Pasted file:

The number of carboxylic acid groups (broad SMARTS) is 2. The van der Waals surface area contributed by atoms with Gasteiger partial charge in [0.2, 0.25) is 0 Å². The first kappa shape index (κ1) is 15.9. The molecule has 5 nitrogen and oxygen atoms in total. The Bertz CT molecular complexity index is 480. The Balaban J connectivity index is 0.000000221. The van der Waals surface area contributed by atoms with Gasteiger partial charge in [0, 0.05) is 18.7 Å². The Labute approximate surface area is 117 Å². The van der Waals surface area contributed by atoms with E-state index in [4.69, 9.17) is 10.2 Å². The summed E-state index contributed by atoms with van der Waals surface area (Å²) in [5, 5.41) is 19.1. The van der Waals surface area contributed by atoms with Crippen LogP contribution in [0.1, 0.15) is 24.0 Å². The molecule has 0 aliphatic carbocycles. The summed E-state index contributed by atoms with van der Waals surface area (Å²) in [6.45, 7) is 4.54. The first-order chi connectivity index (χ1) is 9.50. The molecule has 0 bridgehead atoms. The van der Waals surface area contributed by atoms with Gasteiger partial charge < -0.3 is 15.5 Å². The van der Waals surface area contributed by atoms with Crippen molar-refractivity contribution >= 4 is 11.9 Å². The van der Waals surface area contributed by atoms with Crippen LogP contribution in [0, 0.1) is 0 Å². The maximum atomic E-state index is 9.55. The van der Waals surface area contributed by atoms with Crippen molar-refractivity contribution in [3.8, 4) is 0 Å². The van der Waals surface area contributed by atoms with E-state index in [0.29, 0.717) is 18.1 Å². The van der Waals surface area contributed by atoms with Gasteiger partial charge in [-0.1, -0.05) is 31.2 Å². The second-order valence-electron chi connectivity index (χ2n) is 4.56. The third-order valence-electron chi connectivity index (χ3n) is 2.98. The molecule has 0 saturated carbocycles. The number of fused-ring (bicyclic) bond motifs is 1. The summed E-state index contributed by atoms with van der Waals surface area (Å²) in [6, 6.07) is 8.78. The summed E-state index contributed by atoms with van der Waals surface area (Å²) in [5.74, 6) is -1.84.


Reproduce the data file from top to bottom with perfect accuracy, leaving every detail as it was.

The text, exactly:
The number of carboxylic acid groups (broad SMARTS) is 2. The van der Waals surface area contributed by atoms with Gasteiger partial charge in [0.2, 0.25) is 0 Å². The first kappa shape index (κ1) is 15.9. The molecule has 5 nitrogen and oxygen atoms in total. The Bertz CT molecular complexity index is 480. The Balaban J connectivity index is 0.000000221. The van der Waals surface area contributed by atoms with Gasteiger partial charge in [0, 0.05) is 18.7 Å². The Labute approximate surface area is 117 Å². The van der Waals surface area contributed by atoms with E-state index in [4.69, 9.17) is 10.2 Å². The summed E-state index contributed by atoms with van der Waals surface area (Å²) in [5, 5.41) is 19.1. The van der Waals surface area contributed by atoms with Crippen LogP contribution in [0.1, 0.15) is 24.0 Å². The molecule has 0 aliphatic carbocycles. The summed E-state index contributed by atoms with van der Waals surface area (Å²) in [6.45, 7) is 4.54. The first-order chi connectivity index (χ1) is 9.50. The molecule has 0 bridgehead atoms. The van der Waals surface area contributed by atoms with Gasteiger partial charge < -0.3 is 15.5 Å². The van der Waals surface area contributed by atoms with Crippen molar-refractivity contribution >= 4 is 11.9 Å². The van der Waals surface area contributed by atoms with Crippen LogP contribution in [0, 0.1) is 0 Å². The maximum atomic E-state index is 9.55. The van der Waals surface area contributed by atoms with Crippen molar-refractivity contribution in [3.8, 4) is 0 Å². The van der Waals surface area contributed by atoms with E-state index in [0.29, 0.717) is 18.1 Å². The van der Waals surface area contributed by atoms with Gasteiger partial charge in [-0.1, -0.05) is 31.2 Å². The second-order valence-electron chi connectivity index (χ2n) is 4.56. The third-order valence-electron chi connectivity index (χ3n) is 2.98. The molecule has 0 saturated carbocycles. The number of fused-ring (bicyclic) bond motifs is 1. The summed E-state index contributed by atoms with van der Waals surface area (Å²) in [6, 6.07) is 8.78. The summed E-state index contributed by atoms with van der Waals surface area (Å²) in [5.74, 6) is -1.84.